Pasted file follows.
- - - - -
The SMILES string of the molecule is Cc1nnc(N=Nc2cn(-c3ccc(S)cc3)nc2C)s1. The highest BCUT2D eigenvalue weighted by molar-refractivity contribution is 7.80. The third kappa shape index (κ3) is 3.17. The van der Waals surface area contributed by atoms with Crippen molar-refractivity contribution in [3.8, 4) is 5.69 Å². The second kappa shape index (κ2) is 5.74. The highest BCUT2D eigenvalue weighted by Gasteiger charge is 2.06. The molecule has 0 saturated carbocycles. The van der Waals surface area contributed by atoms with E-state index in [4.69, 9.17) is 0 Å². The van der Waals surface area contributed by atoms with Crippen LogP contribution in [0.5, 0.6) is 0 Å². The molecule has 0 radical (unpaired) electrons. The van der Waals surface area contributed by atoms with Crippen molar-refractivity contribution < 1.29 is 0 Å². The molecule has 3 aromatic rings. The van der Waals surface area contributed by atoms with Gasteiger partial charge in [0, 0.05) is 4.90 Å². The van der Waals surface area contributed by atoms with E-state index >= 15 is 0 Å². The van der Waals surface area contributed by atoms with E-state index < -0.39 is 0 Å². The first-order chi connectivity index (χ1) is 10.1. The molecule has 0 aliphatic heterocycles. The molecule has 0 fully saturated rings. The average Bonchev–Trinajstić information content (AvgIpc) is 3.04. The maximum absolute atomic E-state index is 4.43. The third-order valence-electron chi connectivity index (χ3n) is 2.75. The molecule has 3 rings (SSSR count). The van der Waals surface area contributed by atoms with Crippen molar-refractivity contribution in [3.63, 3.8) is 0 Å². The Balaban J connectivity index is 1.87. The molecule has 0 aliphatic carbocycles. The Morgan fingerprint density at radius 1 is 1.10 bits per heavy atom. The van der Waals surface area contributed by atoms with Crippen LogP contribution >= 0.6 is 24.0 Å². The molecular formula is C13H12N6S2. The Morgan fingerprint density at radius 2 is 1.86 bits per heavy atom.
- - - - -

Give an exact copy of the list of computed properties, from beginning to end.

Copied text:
The SMILES string of the molecule is Cc1nnc(N=Nc2cn(-c3ccc(S)cc3)nc2C)s1. The highest BCUT2D eigenvalue weighted by molar-refractivity contribution is 7.80. The third kappa shape index (κ3) is 3.17. The van der Waals surface area contributed by atoms with Crippen molar-refractivity contribution in [3.8, 4) is 5.69 Å². The second kappa shape index (κ2) is 5.74. The highest BCUT2D eigenvalue weighted by Gasteiger charge is 2.06. The molecule has 0 saturated carbocycles. The van der Waals surface area contributed by atoms with E-state index in [4.69, 9.17) is 0 Å². The van der Waals surface area contributed by atoms with Crippen LogP contribution in [0.5, 0.6) is 0 Å². The molecule has 0 radical (unpaired) electrons. The van der Waals surface area contributed by atoms with Crippen molar-refractivity contribution < 1.29 is 0 Å². The molecule has 3 aromatic rings. The van der Waals surface area contributed by atoms with Gasteiger partial charge in [0, 0.05) is 4.90 Å². The van der Waals surface area contributed by atoms with E-state index >= 15 is 0 Å². The van der Waals surface area contributed by atoms with E-state index < -0.39 is 0 Å². The first-order chi connectivity index (χ1) is 10.1. The molecule has 0 aliphatic heterocycles. The molecule has 0 fully saturated rings. The average Bonchev–Trinajstić information content (AvgIpc) is 3.04. The maximum absolute atomic E-state index is 4.43. The third-order valence-electron chi connectivity index (χ3n) is 2.75. The molecule has 3 rings (SSSR count). The van der Waals surface area contributed by atoms with Crippen molar-refractivity contribution in [3.63, 3.8) is 0 Å². The Balaban J connectivity index is 1.87. The molecule has 0 aliphatic carbocycles. The Morgan fingerprint density at radius 1 is 1.10 bits per heavy atom. The van der Waals surface area contributed by atoms with Crippen LogP contribution >= 0.6 is 24.0 Å². The molecular formula is C13H12N6S2. The Morgan fingerprint density at radius 2 is 1.86 bits per heavy atom.